Jul 10, 2023
What Is FDIC Insurance?
“What is the FDIC?” is a common question when people open a bank account. The FDIC, or Federal Deposit Insurance Corporation, is a U.S. government agency that plays a crucial role in the economy by maintaining the stability of the banking system and protecting individuals and their deposits. Perhaps most notably, the agency protects your money by providing deposit insurance to member financial institutions. This FDIC insurance backs the deposits of account holders, up to $250,000 per depositor. If your bank were to face difficulties or even closure, your money up to that amount would still be safe and accessible to you.
What is the FDIC’s purpose?
The FDIC’s primary purpose is to ensure the integrity of the banking system and maintain public confidence in financial institutions. The agency was created in 1933 in response to the Great Depression, when thousands of banks failed and people lost all of the money they’d deposited; millions even lost their entire life’s savings. Congress created the agency to prevent such a profound crisis from happening again.
The FDIC is responsible for preventing financial institutions from engaging in high-risk activities that put depositors’ money at risk. To accomplish this, the agency inspects and closely monitors banks to prevent risky behavior. The FDIC also has the power to liquidate and close down failing financial institutions in order to safeguard the economy.
The FDIC stands as a critical safeguard for individual account holders by protecting deposits from loss in the event of a bank failure or widespread financial crisis. In simple terms, this gives you as an account holder the peace of mind that you won’t lose your money if your bank goes under.
What accounts are insured by the FDIC?
FDIC insurance covers a range of bank accounts that allow you to deposit and withdraw your money. These accounts include:
- Checking accounts
- Savings accounts
- Money market deposit accounts
- Certificates of deposit (CDs)
- Negotiable order of withdrawal (NOW) accounts
How is the FDIC funded?
The FDIC is the rare federal government entity which draws no funding from the federal budget. Instead, the agency and any countermeasures it takes in case of financial emergency are supported by the Deposit Insurance Fund (DIF). Financial institutions covered by the FDIC are required to pay into the DIF on a sliding scale, based on their size and the riskiness of their investments. If and when the FDIC needs to rebuild its funds after a bank failure or economic crisis, the agency also has the power to raise money by increasing fees for all members, or to sue officers from the failed banks to recoup its deficit. Finally, the FDIC can borrow up to $100 billion from the U.S. Treasury or the Federal Financing Bank (FFB).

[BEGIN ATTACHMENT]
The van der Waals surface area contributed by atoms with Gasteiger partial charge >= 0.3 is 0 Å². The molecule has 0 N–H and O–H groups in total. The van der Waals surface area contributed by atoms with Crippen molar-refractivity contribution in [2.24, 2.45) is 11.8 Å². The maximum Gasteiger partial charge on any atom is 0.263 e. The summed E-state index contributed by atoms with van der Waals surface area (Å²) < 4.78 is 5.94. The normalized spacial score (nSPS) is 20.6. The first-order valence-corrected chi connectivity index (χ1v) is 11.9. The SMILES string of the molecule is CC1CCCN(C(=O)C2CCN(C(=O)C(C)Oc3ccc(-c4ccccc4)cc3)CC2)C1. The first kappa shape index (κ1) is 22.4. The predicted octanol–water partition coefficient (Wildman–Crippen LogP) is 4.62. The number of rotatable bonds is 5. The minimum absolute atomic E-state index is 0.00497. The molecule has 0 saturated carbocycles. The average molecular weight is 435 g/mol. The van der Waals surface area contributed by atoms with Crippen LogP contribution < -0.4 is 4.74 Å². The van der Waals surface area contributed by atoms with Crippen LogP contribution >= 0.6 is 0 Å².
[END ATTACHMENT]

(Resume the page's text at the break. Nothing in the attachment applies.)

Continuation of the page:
What is the FDIC’s role in case of bank failure?
If a bank begins to falter, the FDIC has the power to step in and institute corrective measures, even up to the point of forcibly taking over the institution. This notably occurred during the 2008 financial crisis, at which time the FDIC liquidated and shut down some failing institutions.
As a depositor, you have protection from the FDIC during such a crisis, ensuring that you are able to retrieve your money as long as it has been deposited into an account at an insured institution. In such circumstances, your insured funds either moved to another member bank that has agreed to take over your former account, or the FDIC issues you a check for your account balance, up to the $250,000 maximum covered by FDIC insurance. If depositors hold more than the insured limit, the FDIC may still be able to help, as approved and willing financial institutions might be able to buy the additional uninsured amount and return your remaining deposits. However, this process can take years, and there’s no guarantee of retrieving your lost money beyond the $250,000 covered by FDIC insurance.
What is the FDIC’s importance to you?
The security of your money is paramount, so making sure your checking and savings accounts are protected is important. You’ve likely seen the phrase “Member FDIC” on bank websites or your account statements; that lets you know your money is covered by FDIC insurance. This assurance can help you bank more confidently, especially in times of economic uncertainty.
The FDIC plays a crucial role in upholding the stability of the banking system by overseeing major financial institutions and providing insurance for depositors like you. When you bank with Stash, your deposits are covered by FDIC insurance, and you can count on robust security measures to keep your account secure.
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